Soybean South :: From the Editor

 - PRODUCTION -

Why Irrigate?

Whether surface or sprinkler irrigation methods are used on soybeans,
the moisture availability that they provide creates the potential for increased
yields over dryland production.

Availability of moisture always ranks near the top when growth and yield factors are rated according to importance. Yields, up to a point, are determined by the availability and use of moisture. Irrigation is a means by which an adequate moisture supply to the crop can be better assured.

This provides a potential for increased yields over dryland production and the opportunity to stabilize year-to-year fluctuations in yield and seed quality. This yield stabilization can allow a more aggressive marketing program. In addition, loaning agencies in some areas are evaluating the percentage of a grower’s soybean acreage that can be irrigated before they issue the producer a crop production loan.

By the soybean’s reproductive growth period, when irrigation is often first needed, approximately 50 to 60 percent of the production costs are already invested in the crop. Irrigation serves as insurance against a drought that can result in yields that do not even cover production costs, especially for double-crop soybean production.

Water requirements
A soybean crop will produce about two bu/A for every inch of water it uses through the season. Yields in the 40 to 50 bu/A range require 20 to 25 inches of available soil moisture during the growing season. The irrigation water needed will vary depending on the beginning soil moisture and the rainfall received during the growing season. An irrigation system needs to be capable of providing 10 to 15 inches of water during the season to assure an acceptable yield.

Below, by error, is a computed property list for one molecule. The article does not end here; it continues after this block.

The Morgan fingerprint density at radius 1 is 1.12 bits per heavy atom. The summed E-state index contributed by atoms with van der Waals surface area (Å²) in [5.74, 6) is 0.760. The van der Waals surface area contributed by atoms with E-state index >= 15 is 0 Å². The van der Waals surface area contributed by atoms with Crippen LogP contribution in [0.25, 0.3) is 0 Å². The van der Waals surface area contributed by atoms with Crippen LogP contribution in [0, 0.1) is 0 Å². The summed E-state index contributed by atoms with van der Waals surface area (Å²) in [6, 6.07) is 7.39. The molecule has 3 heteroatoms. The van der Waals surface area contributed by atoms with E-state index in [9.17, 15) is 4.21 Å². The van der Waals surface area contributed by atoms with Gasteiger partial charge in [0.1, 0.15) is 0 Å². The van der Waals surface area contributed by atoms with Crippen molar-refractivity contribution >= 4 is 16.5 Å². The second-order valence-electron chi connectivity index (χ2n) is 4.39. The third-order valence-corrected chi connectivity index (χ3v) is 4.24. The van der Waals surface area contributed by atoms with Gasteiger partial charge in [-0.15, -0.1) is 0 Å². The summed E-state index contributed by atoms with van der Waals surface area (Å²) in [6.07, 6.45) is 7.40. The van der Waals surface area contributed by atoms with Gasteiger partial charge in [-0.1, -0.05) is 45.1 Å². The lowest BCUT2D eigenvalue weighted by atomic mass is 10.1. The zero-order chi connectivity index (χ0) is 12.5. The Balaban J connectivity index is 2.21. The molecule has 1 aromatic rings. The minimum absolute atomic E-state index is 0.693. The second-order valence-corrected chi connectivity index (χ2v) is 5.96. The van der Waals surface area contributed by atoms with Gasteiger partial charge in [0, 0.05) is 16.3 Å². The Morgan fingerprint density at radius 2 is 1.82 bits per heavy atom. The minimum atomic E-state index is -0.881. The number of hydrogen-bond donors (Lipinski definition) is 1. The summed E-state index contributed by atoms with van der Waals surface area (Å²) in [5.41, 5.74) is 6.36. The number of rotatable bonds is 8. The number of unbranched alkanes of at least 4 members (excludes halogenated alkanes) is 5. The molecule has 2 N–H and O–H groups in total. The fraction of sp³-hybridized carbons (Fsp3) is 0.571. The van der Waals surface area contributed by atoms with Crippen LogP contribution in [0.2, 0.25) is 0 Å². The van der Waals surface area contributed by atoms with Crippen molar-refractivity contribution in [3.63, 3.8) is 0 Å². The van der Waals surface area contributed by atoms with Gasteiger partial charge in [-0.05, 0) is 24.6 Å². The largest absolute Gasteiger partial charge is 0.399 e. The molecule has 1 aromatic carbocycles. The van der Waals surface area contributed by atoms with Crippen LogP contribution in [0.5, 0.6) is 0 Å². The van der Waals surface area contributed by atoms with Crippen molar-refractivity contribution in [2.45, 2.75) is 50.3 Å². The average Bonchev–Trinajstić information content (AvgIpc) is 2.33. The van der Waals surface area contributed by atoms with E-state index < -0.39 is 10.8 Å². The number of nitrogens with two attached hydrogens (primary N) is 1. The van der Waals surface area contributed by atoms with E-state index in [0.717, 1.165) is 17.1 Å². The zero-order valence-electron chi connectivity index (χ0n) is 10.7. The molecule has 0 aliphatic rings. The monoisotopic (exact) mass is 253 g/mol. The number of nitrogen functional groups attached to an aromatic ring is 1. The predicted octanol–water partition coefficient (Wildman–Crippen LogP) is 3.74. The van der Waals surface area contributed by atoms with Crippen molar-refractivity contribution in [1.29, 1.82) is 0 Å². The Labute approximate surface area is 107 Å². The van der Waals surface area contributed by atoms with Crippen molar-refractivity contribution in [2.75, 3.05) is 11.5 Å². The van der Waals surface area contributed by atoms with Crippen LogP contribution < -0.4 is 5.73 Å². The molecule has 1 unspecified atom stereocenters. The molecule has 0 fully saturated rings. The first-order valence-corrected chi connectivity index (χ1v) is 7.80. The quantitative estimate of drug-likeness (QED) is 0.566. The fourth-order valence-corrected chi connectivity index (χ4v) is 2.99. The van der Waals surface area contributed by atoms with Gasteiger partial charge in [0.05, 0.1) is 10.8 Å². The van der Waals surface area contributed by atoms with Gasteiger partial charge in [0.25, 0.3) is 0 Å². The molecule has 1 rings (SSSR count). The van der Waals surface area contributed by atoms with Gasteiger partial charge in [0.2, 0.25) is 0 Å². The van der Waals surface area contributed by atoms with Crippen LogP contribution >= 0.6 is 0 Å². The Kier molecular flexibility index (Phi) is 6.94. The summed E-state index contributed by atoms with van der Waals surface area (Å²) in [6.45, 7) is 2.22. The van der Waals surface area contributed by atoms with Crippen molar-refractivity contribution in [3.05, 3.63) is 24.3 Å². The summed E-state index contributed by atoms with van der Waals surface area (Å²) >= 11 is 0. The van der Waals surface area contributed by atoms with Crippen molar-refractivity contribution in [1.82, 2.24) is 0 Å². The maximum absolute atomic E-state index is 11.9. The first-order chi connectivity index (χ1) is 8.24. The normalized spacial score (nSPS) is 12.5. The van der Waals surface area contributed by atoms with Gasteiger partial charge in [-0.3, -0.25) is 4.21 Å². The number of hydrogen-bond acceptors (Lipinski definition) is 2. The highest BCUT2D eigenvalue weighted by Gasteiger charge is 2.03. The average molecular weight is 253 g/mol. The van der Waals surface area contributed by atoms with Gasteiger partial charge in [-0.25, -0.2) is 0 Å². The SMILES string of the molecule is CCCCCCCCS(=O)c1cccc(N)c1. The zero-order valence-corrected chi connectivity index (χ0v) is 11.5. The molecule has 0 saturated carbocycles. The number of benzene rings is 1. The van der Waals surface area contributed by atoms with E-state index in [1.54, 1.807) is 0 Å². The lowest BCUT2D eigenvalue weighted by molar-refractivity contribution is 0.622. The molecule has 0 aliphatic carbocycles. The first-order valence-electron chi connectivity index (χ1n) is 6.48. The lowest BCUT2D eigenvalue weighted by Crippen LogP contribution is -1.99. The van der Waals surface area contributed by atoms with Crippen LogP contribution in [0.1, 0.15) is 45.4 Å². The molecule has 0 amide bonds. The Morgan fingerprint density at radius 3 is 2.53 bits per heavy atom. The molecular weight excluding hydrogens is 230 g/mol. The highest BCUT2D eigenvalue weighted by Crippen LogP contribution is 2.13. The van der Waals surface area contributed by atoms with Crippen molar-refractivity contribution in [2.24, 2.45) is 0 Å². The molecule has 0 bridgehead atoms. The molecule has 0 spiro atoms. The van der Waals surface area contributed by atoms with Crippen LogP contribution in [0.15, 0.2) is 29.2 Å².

Six Soybean Irrigation Tips
 

1. An irrigated crop will not achieve its full potential if adequate surface drainage is not provided.

2. A realistic irrigated yield goal for most acreage is 45 to 50 bu/A.

3. Adequate moisture is essential throughout the growing season for maximum yields.

4. Commitment to irrigation scheduling helps a producer better achieve the benefits of irrigation.

5. It is recommended that water not be allowed to stand on any area for longer than two days.

6. Furrow irrigation requires a water supply of at least 10 gpm per irrigated acre.

Daily water use varies as the crop develops. Germination and seedling stages use 0.05-0.10 inch per day, and the rapid vegetative growth stage uses 0.10-0.20 inch per day. Once the plant reaches flowering to pod fill (full canopy), it uses 0.20-0.30 inch per day. And from maturity to harvest, the plant uses 0.05-0.20 inch per day.

Early and late-season irrigation
Moisture stress anytime after planting can reduce growth and yield. The goal of early irrigation (prior to bloom) is to promote adequate vegetative growth and node development. Pre-bloom irrigation is almost always needed on late-planted and double-crop soybeans. The crop should be irrigated as needed to avoid moisture stress and to provide good soil moisture at seed fill (R5-R6 growth stage), ensuring that the seeds achieve their maximum size.

Most growers realize the need to irrigate when the crop is blooming and setting pods. However, experience indicates that many growers tend to be late with the first irrigation and then quit irrigating before the crop can reach its full potential. The lack of early and late-season irrigation is often responsible for a soybean crop not reaching its irrigated yield potential.

Although irrigation is an important factor in consistent and profitable soybean production, it is not a cure-all. Maximum yield and profit will be achieved only when irrigation is coupled with other production practices that establish profitable yield potentials.

University of Arkansas Division of Agricul-ture provided information for this article.